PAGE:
These are some of the reasons for welcoming the recent Department for Education and Skills and NHS joint publication, Stand Up for Us: Challenging homophobia in schools.
The document opens with a primary teacher's assertion that "challenging homophobia is part of our school ethos - we won't tolerate discrimination against anybody". And it is great to see the document applying itself to the primary sector.
Awareness of sexuality is something many have experienced in secondary schools, but primary colleagues still have a crucial part to play in combating homophobia.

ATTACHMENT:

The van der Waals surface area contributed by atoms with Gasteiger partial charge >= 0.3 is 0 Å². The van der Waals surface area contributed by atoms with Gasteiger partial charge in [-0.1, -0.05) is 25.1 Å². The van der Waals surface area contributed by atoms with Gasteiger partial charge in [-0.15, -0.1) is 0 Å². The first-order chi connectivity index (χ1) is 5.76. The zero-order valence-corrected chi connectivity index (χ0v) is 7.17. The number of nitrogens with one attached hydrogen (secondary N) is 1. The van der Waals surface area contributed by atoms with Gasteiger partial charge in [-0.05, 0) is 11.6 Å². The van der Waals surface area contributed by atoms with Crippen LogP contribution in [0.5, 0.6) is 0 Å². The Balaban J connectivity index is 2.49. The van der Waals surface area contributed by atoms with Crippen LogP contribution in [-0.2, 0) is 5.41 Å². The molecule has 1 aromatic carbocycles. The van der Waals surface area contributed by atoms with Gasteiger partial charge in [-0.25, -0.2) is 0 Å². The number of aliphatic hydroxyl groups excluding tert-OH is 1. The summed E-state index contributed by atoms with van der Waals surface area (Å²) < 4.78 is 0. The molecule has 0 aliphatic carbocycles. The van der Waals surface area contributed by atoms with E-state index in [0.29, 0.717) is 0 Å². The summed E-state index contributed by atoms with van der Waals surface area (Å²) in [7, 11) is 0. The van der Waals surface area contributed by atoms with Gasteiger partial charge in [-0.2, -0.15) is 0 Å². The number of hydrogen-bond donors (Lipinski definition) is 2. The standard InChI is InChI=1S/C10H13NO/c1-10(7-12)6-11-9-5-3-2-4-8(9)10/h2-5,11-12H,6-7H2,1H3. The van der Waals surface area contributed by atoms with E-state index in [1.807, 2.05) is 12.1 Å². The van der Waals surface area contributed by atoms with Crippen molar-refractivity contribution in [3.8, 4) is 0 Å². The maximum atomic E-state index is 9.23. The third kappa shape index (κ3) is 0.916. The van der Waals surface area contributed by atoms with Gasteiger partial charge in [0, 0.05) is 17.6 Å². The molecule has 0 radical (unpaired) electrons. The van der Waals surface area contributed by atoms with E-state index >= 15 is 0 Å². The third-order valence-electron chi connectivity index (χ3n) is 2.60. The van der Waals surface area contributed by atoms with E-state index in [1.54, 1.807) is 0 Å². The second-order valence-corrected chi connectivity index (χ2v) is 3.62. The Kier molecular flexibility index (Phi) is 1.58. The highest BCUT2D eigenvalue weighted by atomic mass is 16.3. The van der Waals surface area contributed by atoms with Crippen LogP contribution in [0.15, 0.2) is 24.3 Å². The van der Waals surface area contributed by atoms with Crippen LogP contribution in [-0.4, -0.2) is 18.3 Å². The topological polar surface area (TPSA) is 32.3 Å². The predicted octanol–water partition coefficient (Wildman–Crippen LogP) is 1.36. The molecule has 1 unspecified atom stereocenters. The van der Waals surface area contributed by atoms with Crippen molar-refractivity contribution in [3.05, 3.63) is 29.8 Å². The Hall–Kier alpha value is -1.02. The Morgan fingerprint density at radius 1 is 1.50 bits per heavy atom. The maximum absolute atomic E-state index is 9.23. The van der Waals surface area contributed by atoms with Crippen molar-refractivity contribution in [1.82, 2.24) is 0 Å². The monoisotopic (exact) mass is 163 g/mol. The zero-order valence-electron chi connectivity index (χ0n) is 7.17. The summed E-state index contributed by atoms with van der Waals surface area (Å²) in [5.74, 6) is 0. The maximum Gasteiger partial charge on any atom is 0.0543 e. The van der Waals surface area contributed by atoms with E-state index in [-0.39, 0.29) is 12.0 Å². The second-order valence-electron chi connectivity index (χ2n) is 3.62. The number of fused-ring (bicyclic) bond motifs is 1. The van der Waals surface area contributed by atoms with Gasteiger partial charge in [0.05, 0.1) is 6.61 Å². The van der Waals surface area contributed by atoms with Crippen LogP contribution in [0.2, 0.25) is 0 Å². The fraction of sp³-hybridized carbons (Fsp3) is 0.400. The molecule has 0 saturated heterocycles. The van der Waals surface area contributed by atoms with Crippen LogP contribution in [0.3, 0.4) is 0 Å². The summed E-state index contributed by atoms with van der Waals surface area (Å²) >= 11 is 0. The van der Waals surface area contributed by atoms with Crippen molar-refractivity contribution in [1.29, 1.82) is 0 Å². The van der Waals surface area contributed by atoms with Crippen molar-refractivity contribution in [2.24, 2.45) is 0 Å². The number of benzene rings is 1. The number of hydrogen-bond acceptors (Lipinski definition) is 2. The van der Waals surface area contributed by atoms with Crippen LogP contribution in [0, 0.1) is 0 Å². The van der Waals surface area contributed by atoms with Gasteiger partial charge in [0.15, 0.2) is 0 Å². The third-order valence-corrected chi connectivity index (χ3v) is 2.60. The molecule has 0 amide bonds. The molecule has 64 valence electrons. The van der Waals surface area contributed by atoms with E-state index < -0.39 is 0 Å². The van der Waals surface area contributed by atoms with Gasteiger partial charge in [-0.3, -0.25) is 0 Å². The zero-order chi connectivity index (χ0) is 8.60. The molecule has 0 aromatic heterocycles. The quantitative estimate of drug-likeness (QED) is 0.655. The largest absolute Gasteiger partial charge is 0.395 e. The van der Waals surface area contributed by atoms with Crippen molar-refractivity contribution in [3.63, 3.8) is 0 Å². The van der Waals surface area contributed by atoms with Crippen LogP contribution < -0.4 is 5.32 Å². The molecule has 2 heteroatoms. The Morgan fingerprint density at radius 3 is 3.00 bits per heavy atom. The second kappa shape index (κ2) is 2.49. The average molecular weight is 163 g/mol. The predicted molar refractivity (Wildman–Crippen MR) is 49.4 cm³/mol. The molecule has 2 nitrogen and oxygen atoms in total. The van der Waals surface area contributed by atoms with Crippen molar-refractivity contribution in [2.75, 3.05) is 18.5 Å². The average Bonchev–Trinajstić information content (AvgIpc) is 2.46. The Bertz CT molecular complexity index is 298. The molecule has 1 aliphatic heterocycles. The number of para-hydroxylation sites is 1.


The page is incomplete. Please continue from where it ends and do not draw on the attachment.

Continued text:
It is at primary age that children learn the names that can become name-calling and the prejudices that will become bullying.
Stand Up for Us presents a range of actions such as tackling homophobic language and exploring diversity. Placing the document on our agenda begins to give the oft-overlooked scandal of homophobia the focus our institutions accord to other prejudices.